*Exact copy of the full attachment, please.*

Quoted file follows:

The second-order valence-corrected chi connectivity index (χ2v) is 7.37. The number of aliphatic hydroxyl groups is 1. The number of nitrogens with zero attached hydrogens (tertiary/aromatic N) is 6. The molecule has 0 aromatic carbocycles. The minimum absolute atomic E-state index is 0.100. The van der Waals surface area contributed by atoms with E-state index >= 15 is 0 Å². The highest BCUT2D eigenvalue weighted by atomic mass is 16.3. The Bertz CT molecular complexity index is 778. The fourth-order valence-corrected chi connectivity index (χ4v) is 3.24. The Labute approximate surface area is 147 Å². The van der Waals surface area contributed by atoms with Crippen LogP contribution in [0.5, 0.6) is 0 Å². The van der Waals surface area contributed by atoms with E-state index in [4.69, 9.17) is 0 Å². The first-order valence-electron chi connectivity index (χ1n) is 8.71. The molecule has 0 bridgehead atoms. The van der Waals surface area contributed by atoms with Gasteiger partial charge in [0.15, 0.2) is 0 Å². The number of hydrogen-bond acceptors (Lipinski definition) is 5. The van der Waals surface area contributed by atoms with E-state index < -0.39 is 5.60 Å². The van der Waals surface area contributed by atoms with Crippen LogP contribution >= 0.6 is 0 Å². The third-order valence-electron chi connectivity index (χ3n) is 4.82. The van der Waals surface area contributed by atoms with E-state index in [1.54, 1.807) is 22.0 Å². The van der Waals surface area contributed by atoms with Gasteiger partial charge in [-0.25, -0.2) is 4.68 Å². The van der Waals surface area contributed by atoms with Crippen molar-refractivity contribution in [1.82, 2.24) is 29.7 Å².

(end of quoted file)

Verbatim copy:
The second-order valence-corrected chi connectivity index (χ2v) is 7.37. The number of aliphatic hydroxyl groups is 1. The number of nitrogens with zero attached hydrogens (tertiary/aromatic N) is 6. The molecule has 0 aromatic carbocycles. The minimum absolute atomic E-state index is 0.100. The van der Waals surface area contributed by atoms with E-state index >= 15 is 0 Å². The highest BCUT2D eigenvalue weighted by atomic mass is 16.3. The Bertz CT molecular complexity index is 778. The fourth-order valence-corrected chi connectivity index (χ4v) is 3.24. The Labute approximate surface area is 147 Å². The van der Waals surface area contributed by atoms with Crippen LogP contribution in [0.5, 0.6) is 0 Å². The van der Waals surface area contributed by atoms with E-state index in [4.69, 9.17) is 0 Å². The first-order valence-electron chi connectivity index (χ1n) is 8.71. The molecule has 0 bridgehead atoms. The van der Waals surface area contributed by atoms with Gasteiger partial charge in [0.15, 0.2) is 0 Å². The number of hydrogen-bond acceptors (Lipinski definition) is 5. The van der Waals surface area contributed by atoms with E-state index < -0.39 is 5.60 Å². The van der Waals surface area contributed by atoms with Crippen LogP contribution >= 0.6 is 0 Å². The third-order valence-electron chi connectivity index (χ3n) is 4.82. The van der Waals surface area contributed by atoms with E-state index in [1.54, 1.807) is 22.0 Å². The van der Waals surface area contributed by atoms with Gasteiger partial charge in [-0.25, -0.2) is 4.68 Å². The van der Waals surface area contributed by atoms with Crippen molar-refractivity contribution in [1.82, 2.24) is 29.7 Å².